In general, hair removal can be a touchy subject. As important as it is for many of us to look and feel our best, often times visits to our estheticians for essential grooming days are hard to come by on account of busy schedules, which leaves us on the hunt for backups: hair-zapping gadgets, razors and—for some—at-home waxing kits (the trickiest of them all).
Though the options for hair removal have expanded quite a bit in recent years, waxing is holding it’s ground in terms of popularity. In fact, Yelp’s 2024 Beauty and Lifestyle report revealed that searches for waxing have surged a whopping 700 percent in the last year, which is likely due to the resurgence of trends like the 90s “skinny brow” across social media.
Waxing in your own bathroom isn’t exactly a glamorous thought, but for some it’s the best option. Will yanking out our own hairs hurt? How do we prep the skin? What should we even use? Hannah Naranjo, aesthetician at Haven Spa NYC, and Gina Petak, European Wax Center education manager, tell us the honest truth: It can be a risky process and it’s best to stick with the professionals. But, they supply the essential tips for those of us that absolutely can’t wait for a visit to the salon.
At-Home Waxing 101: Skin Prep Is Essential
Firstly, “the skin should be clean and free of lotions and potions,” says Naranjo. Having a buildup of products on the skin can coat the hair and therefore interfere with the grip of the wax. She also adds, “you can put a light dusting of cornstarch over the area to be waxed before you begin.” The benefit? Cornstarch removes excess oil from the skin in order to ensure a smooth, salon-worthy result.
Petak notes that “the hair should be at least the size of a sprinkle before you wax, so it’s a good idea to stop shaving at least five days prior to your wax.” She also adds, “if you are going to exfoliate your skin, please use a film-free—meaning it rinses clean off the skin not leaving it coated in oil—exfoliant 24 to 48 hours before your wax.”
The Perfect Products for A Safe, Effective At-Home Wax
In terms of wax strips, Naranjo notes that using pre-loaded strips is the best and easiest option for the face. Our favorites for a quick and pain-free removal? Nair Ready Strips ($7). Plus, they require no heating, rubbing, or any of the steps we’re too lazy to remember.
Sugar waxing has also become a huge trend in the world of hair-removal techniques, and clients love it for it’s slightly less painful approach and more natural ingredients. One great thing about sugar wax is that it’s not hot, so you don’t have to worry about burning or irritating the skin. There are plenty of sugar wax kits for at-home waxing nowadays, too, like the Sugardoh Big Doh Sugar Wax ($40).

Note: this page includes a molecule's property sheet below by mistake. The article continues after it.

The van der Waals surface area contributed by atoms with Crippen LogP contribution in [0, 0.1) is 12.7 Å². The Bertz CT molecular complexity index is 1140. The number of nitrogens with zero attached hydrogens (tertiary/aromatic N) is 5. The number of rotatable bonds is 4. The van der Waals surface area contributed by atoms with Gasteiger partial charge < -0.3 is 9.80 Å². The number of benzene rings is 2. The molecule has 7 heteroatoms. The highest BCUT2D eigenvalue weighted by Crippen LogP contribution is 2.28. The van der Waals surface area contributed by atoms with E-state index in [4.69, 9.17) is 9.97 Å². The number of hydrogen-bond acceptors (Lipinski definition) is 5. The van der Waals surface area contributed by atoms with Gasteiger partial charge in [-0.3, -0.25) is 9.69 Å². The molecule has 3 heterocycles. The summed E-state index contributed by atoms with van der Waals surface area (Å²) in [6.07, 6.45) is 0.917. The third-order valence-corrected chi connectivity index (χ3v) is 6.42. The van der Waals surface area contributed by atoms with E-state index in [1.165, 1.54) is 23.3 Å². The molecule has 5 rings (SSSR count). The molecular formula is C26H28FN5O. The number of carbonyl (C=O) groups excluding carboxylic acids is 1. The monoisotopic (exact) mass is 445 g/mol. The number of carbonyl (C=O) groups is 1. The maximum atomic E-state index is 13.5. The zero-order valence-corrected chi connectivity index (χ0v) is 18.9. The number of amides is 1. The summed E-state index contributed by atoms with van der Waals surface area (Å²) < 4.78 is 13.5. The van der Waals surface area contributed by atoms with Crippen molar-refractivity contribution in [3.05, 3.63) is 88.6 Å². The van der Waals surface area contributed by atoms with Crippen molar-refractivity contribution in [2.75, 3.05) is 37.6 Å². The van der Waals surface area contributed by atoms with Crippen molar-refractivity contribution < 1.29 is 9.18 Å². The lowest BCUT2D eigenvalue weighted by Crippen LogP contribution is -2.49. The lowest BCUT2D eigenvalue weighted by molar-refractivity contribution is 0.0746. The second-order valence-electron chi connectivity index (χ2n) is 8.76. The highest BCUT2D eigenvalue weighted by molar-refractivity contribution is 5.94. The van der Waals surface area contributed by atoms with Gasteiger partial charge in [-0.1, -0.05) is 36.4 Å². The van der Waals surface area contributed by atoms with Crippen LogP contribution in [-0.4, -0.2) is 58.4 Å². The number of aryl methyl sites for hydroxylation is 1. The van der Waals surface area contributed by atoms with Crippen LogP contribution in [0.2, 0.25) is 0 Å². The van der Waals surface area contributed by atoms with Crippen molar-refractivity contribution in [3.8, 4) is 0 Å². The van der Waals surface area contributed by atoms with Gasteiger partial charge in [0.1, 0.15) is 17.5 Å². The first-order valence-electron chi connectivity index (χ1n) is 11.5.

Making Sure Your Wax Is Fool Proof
“Use the pre-loaded strips, apply to a small area, smooth down to embed the hair in the wax and tear quickly in the opposite direction of your hair growth. If you miss hairs, pluck what’s left. This technique can work on all body parts,” Naranjo explains. Although you might want to dive into the brows, she recommends thinking twice. “We discourage waxing your own eyebrows as it’s too easy to rip off more than you want— just tweeze. Also, most hot wax—either hard or with a strip—makes it very easy to burn the skin around the brows. If you can just tweeze what has grown in, that will be your safest option (even though it’s time consuming).”
Calming the Skin Post-Wax
You’ll most likely already own the products you need to soothe your skin post-wax. “If you have a soothing serum at home, use that. Or a cool compress of chamomile tea works well, too,” notes Naranjo. If you’re in need of a soothing agent, Petak’s favorites live in EWC’s Strut Smoothly and Strut Lavishly collections. “Most of the ingredients found in those products help soothe skin after waxing.”
When it comes to moisturizing the skin post-wax, oils tend to be your best bet, and the Sugared + Bronzed Hocoba Oil ($26) is a great option for nourishing the skin after waxing without the risk of irritation.
Note the Waxing No-Nos
Although you’ll feel like a new person post-wax, Naranjo lays down some rules to keep in mind once all is said and done. Her number-one tip? “Avoid the sun for at least 24 hours!” Recently waxed areas are prone to hyperpigmentation, but if you wear SPF, you’ll have a better chance of preserving an even skin tone.
There are also things to note before you invest in an at-home wax kit: “Do NOT wax if you’re on retinol, Differin, Accutane, or anything else that makes your skin more sensitive and fragile,” Naranjo warns.
If you’re still uncomfortable taking the at-home waxing plunge, you’re not alone. There are some ways you can preserve your salon waxes while you wait for your next appointment. Petak recommends tweezing and trimming as her top preservation techniques. “You should absolutely tweeze stray hairs in-between waxes, especially if you want to preserve your eyebrow shape. You can also trim the hair if it’s getting too long, but don’t cut it shorter than a grain of rice so you can be ready for a wax whenever.”
In terms of shaving, Petak doesn’t recommend utilizing a razor for hair removal. “If you absolutely must shave, only shave the sides of your bikini line. This way, you still feel groomed but you’re not starting your waxing results from scratch. We recommend changing razors out every two to four weeks.” Also, don’t forget to keep exfoliating and using ingrown hair products like one of our favorites: Fur’s Ingrown Concentrate ($28) or EWC’s Ingrown Hair Serum ($32).